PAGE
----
As the pandemic enters its third year, governments and citizens are increasingly learning to live with it. Many states, including California, Oregon, New Jersey, Connecticut, Delaware, New York, Illinois, Massachusetts and Rhode Island, have announced that rules requiring masks and/or proof of vaccination will end in March. Local governments and school boards, however, have the discretion to maintain their own requirements.

The announcements are a step towards getting back to normal, even though recently introduced cross-border vaccination mandates for truckers have sparked protests leading to the blockage of the busiest land border crossing between the United States and Canada. The slowdown at the Ambassador Bridge crossing has forced several automakers to halt or slow production due to delays in delivery schedules. As the border reopens and normal traffic resumes, these disruptions should dissipate.

Canada – Reopening plans finalized

This week, bond yields rose, driven by the impending rate hike cycle and an upside surprise on US consumer price inflation. Stocks managed to hold onto their gains on optimism that demand will rebound as public health restrictions are lifted.

First, in good news for the long-term economic outlook, the first estimates from the 2021 Canadian Census were released this week, showing that Canada’s population grew by 5.2% between 2016 and 2021 (1% per year) – a rate that puts it at the top. of the G-7 group. With immigration being the main driver of population growth, most of these gains occurred between 2016 and 2019, before the pandemic led to border closures and a reduction in international arrivals. Indeed, large population centers that rely heavily on newcomers have seen their population growth plummet when the pandemic put an end to international travel. For example, the census metropolitan area of ​​Toronto has seen its population growth slow from 1.4% in 2019/2020 to around 0.2% in 2020/2021. Unsurprisingly, amid public health restrictions, Statistics Canada noted that Toronto and Montreal saw record population outflows to surrounding areas in 2020/2021.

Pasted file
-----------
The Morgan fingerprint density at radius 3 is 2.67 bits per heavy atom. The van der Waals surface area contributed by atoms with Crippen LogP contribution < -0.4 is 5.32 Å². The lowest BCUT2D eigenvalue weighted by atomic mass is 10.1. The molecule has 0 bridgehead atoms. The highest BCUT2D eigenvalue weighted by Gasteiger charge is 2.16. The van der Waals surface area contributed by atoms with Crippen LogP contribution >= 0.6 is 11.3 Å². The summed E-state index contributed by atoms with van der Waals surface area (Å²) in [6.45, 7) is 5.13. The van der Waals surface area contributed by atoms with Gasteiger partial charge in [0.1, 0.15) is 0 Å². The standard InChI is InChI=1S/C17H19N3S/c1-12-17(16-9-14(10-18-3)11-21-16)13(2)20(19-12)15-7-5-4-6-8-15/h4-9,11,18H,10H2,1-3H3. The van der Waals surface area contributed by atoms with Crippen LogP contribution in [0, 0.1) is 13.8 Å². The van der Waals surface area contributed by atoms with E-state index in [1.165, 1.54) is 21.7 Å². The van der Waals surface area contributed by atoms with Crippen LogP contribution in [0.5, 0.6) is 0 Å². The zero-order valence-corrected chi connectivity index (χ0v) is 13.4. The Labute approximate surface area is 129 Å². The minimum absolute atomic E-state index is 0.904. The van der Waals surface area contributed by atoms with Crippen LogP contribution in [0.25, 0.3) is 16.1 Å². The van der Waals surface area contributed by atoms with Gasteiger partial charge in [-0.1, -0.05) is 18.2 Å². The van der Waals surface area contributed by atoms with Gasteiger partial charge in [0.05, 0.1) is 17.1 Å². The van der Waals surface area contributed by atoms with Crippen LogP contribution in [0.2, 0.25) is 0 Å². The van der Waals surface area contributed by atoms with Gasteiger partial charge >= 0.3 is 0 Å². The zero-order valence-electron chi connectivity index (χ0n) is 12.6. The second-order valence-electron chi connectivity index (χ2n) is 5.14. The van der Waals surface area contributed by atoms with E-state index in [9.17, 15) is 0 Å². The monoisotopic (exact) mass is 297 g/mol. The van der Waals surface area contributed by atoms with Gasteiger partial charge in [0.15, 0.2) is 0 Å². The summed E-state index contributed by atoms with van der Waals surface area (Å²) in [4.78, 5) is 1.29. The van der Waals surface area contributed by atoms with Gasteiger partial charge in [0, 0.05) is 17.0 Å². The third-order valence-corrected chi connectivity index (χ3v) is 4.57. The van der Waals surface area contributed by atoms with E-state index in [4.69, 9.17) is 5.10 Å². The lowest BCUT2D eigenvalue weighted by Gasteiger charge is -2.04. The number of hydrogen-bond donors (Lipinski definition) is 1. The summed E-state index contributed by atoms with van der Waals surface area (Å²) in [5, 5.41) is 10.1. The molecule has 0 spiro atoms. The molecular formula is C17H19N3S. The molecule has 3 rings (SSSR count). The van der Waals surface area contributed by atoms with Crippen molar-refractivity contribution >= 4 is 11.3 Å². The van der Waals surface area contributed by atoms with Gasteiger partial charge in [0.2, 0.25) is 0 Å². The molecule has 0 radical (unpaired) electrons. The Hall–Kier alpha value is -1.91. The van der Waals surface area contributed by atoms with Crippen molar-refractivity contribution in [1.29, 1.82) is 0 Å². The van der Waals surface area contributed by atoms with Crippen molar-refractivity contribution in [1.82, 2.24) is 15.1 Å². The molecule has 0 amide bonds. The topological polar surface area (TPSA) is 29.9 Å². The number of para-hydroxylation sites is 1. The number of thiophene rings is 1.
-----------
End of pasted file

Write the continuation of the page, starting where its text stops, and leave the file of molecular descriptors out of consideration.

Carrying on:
On the trade front, Tuesday’s release of international trade statistics showed that Canada’s trade balance was back in deficit in December (graph 1). Electronic and electrical equipment and parts (+16.2%) and motor vehicles and parts (+5.1%) pushed up imports in the month, partly due to restocking after difficulties in obtaining supplies earlier in the year. Nominal exports, meanwhile, were dragged down by a sharp drop in energy products, as prices fell.

Yet perhaps the most important news this week came from provincial leaders who began announcing plans to roll back public health restrictions. On Wednesday, Alberta ended its vaccination mandates and Saskatchewan is expected to follow on Feb. 14. Prince Edward Island has set February 17 as the start date for its easing, while Quebec will increase seating limits in restaurants this weekend. These measures mark the beginning of the economic reopening which should help stimulate consumer activity. As the services sector reopens, spending will continue to shift away from goods, easing some of the pressures on supply chains that have driven inflation higher.

Indeed, these are the dynamics that Bank of Canada (BoC) Governor Macklem spoke about during his speech to the Canadian Chamber of Commerce on Wednesday. The Bank of Canada estimates that easing supply chain constraints will help bring inflation down to “around 3% by the end of the year.” However, the Bank of Canada’s target inflation rate is 2%, and to achieve price growth the rest of the way, interest rates will rise. As Governor Macklem noted, “a significant shift in monetary policy” is underway.